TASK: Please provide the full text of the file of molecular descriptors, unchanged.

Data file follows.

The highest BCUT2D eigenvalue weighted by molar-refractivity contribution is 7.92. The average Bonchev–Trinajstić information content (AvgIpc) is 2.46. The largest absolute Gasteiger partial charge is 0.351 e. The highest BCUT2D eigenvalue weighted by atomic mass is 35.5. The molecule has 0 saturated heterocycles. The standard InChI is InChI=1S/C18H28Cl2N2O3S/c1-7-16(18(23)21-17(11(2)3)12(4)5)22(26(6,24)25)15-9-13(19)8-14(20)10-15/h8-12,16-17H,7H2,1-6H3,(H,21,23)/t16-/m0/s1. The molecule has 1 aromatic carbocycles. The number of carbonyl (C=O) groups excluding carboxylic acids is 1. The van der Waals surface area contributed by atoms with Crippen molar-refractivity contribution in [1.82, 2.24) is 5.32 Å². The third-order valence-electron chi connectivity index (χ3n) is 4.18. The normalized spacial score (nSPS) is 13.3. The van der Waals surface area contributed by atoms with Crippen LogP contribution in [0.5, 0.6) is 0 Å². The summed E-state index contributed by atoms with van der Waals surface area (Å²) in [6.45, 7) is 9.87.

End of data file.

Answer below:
The highest BCUT2D eigenvalue weighted by molar-refractivity contribution is 7.92. The average Bonchev–Trinajstić information content (AvgIpc) is 2.46. The largest absolute Gasteiger partial charge is 0.351 e. The highest BCUT2D eigenvalue weighted by atomic mass is 35.5. The molecule has 0 saturated heterocycles. The standard InChI is InChI=1S/C18H28Cl2N2O3S/c1-7-16(18(23)21-17(11(2)3)12(4)5)22(26(6,24)25)15-9-13(19)8-14(20)10-15/h8-12,16-17H,7H2,1-6H3,(H,21,23)/t16-/m0/s1. The molecule has 1 aromatic carbocycles. The number of carbonyl (C=O) groups excluding carboxylic acids is 1. The van der Waals surface area contributed by atoms with Crippen molar-refractivity contribution in [1.82, 2.24) is 5.32 Å². The third-order valence-electron chi connectivity index (χ3n) is 4.18. The normalized spacial score (nSPS) is 13.3. The van der Waals surface area contributed by atoms with Crippen LogP contribution in [0.5, 0.6) is 0 Å². The summed E-state index contributed by atoms with van der Waals surface area (Å²) in [6.45, 7) is 9.87.